But I saved the best for last. The last night of 2009, the last word, one last uncanny coincidence, and, lastly, and most of all, the last word towards righting a long-ago wrong.
In that crushed plastic box were several tintype photos, most with their original leather boxframes, complete with covers secured by tiny hook-and-clasps. I remember finding these when my great-aunt left me her stash of family history (13 boxes worth), but had only given them a quick look, and then somehow unaccountably packed them away in said plastic tote.
Now I have them out, and have identified a college photo of my great great grandfather, taken before he joined the Smyth County Blues in 1861. He is quite the young man, gentlemanly, well-dressed and, like all young men, quite impressed with himself. So we'll leave him there, and move along to the next photo, the one taken several years after the War.
This is actually two tintypes, not meant to sit in this frame together, but placed in next to each other, by someone. Possibly the two tins were taken one after the other, papa holding the older daughter, mama holding the baby. The backdrop is pastoral and looks to be the same one.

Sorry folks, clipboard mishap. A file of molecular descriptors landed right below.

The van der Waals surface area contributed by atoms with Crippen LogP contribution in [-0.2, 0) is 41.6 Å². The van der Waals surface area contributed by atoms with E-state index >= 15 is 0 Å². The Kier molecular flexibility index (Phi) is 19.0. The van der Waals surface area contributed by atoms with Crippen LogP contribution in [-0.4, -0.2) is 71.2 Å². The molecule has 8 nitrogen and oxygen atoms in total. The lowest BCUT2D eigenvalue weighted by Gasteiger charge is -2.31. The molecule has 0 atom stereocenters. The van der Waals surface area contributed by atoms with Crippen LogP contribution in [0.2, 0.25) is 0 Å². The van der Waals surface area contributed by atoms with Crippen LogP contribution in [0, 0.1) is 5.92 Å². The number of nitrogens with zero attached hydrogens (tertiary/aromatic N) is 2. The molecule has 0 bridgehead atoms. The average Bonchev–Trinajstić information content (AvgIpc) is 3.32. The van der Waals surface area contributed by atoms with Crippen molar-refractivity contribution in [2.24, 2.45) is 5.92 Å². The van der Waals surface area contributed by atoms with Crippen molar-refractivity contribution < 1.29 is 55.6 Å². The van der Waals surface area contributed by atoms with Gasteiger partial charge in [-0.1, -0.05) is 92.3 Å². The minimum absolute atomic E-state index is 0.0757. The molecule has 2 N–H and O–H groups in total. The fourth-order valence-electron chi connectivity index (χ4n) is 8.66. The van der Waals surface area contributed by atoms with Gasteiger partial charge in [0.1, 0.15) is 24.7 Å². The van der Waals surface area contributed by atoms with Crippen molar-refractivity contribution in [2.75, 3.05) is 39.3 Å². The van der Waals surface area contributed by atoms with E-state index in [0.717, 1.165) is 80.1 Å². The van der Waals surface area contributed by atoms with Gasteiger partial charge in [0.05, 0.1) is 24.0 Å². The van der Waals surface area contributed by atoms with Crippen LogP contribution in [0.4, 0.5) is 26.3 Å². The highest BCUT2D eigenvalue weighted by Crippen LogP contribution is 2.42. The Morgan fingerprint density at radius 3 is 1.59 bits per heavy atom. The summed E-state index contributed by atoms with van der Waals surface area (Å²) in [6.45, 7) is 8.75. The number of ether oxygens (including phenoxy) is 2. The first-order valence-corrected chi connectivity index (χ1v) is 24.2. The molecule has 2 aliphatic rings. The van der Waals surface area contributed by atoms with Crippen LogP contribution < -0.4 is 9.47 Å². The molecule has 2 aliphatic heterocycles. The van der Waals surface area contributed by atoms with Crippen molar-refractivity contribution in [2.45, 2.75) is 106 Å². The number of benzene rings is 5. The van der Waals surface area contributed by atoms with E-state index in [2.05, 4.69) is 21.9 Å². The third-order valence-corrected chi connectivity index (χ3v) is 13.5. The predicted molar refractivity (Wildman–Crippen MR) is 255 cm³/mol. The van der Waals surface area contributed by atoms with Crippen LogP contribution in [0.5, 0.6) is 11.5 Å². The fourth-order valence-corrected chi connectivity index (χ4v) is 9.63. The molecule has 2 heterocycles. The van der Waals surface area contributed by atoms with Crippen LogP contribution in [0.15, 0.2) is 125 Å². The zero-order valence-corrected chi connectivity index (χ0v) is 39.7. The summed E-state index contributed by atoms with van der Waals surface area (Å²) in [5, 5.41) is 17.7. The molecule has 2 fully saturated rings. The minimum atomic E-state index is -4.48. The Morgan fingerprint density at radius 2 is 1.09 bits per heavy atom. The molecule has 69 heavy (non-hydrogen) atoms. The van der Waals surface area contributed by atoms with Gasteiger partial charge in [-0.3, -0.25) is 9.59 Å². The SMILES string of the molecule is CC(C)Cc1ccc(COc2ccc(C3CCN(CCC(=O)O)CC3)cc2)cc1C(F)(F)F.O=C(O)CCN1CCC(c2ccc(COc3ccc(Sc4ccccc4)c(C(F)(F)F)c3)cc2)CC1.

This is again my great-great-grandfather. Wander here for his story. He's holding my great aunt Addie and his necktie is crooked, so I imagine she's been playing with it.
The woman could be none other than my great-great-grandmother, Adeline Virginia Magruder. She's the one lost to us all, locked up by her husband in the asylum. The one we had never seen a picture of.
I don't remember seeing these before, so I'm thinking they were in with all the other photos, and we assumed they were of someone in the family, so they were kept. After dwelling on them with a magnifying glass it's apparent it's Adeline, and her husband.
I can't help but wonder who kept that one tintype. The husband who never mentioned her, or the girls who never asked how their mother was? Or was the stigma so great that the tintypes were put away, and the poor woman never brought up out of embarrassment? (and lest we forget, this ignorant behavior was repeated in the 1980's when so many died of AIDS)
Somehow it ended up in a box of assorted photos - her husband, her children, her home, her horses, her dogs. Just one of her.
Welcome back Adeline -only 121 years later, on the last night of 2009.